Jones overcomes obstacles to lead Miners defense

Claire Cruz

All Alvin Jones wanted was a chance.

He was a three-sport athlete at Burges High School in El Paso, Texas. He was a three-year letter and played both ways with a Mustang football team that clinched two playoff appearances and an area championship in 2012. He earned All-District 1-4A honors his senior year- First Team as a defensive back and Second Team as a quarterback.  

But when the phone would ring in the Jones household, coaches were asking to talk to his twin brother, Aaron. 

“[My recruitment] was pretty nonexistent,” Jones said. “I would sit in the library and send my highlights to different schools. Aaron told coaches about me, but I’m not sure how well it worked. UTEP looked at me only after they reached out to Aaron.”

The redshirt junior linebacker has certainly done well with the chance UTEP gave him. 

Jones made an immediate impact when he began his career in 2014, recording the second-most tackles on the team with 55, including nine tackles for loss and 1.5 sacks en route to an All-Conference USA Freshman Team honor.

As a sophomore, he notched 6.5 sacks, two safeties and 14.5 tackles for loss, which tied for second most in Conference USA and put him in UTEP’s record books tied for ninth all-time in a single season. His 93 total tackles were the most in a single season for a Miner defender in three years.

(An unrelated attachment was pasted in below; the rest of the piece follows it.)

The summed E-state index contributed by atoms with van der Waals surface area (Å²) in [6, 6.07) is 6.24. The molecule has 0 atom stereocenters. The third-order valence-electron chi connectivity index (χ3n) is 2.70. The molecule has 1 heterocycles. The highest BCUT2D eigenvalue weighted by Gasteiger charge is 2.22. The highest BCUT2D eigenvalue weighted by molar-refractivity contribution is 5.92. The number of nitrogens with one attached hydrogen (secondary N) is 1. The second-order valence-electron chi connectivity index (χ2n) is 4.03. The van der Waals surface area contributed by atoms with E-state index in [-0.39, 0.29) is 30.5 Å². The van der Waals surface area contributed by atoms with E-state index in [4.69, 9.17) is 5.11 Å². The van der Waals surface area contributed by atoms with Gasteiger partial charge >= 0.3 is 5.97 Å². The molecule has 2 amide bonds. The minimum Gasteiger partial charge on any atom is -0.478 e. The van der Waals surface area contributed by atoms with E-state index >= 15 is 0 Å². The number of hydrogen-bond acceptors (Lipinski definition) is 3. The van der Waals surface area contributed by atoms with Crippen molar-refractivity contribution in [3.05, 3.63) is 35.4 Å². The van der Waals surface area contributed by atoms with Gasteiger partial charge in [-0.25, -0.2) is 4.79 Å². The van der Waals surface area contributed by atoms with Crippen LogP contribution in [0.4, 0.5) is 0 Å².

“Alvin is relentless,” said Marcus Graham, who coached Jones at Burges. “He’s very smart, has a quiet intensity and is one of the most physical players I’ve coached. I always told him to prove those guys [who didn’t recruit him] wrong, and he has shown fortitude and character.” 

Despite his individual accomplishments, Jones is most proud to be playing alongside his brother at the collegiate level just 15 minutes from where they got their start.

“[Playing together] was always a dream, but we didn’t know if it would be a reality,” Jones said. “It’s made us closer, because some things you go through with teammates you can’t share with your family, but he’s both for me. What we’re doing, it doesn’t happen often. It’s been unreal.” 

 Sometimes competition can cause a rift between siblings, but that hasn’t been the case for the Joneses. Even though Aaron, who is the youngest by 30 minutes, gets most of the attention when it comes to athletics, Alvin was never bitter.

 “He took it very well,” Graham said. “We had conversations about it, and most kids would have been upset or complained but he never did. He was always a team player and very supportive.” 

 But as Jones develops into “a historically great football player for the Miners”, as Mike Craven of Dave Campbell’s Texas Football said during the summer, he’s generating just as much attention as his brother. 

 He was named to ESPN’s Preseason All-Conference USA First Team and ranked No. 38 on Dave Campbell’s list of the most important college players in Texas. He may not be the biggest or the strongest defender on the field every game, but his football IQ, natural instincts and work ethic make him one of the best. 

 “Personally, I want to be the conference Defensive Player of the Year,” Jones said. “I want us to win a conference championship and go to a bowl game and win that, too.” 

 Jones knows those goals won’t come easy, but all he needs is a chance.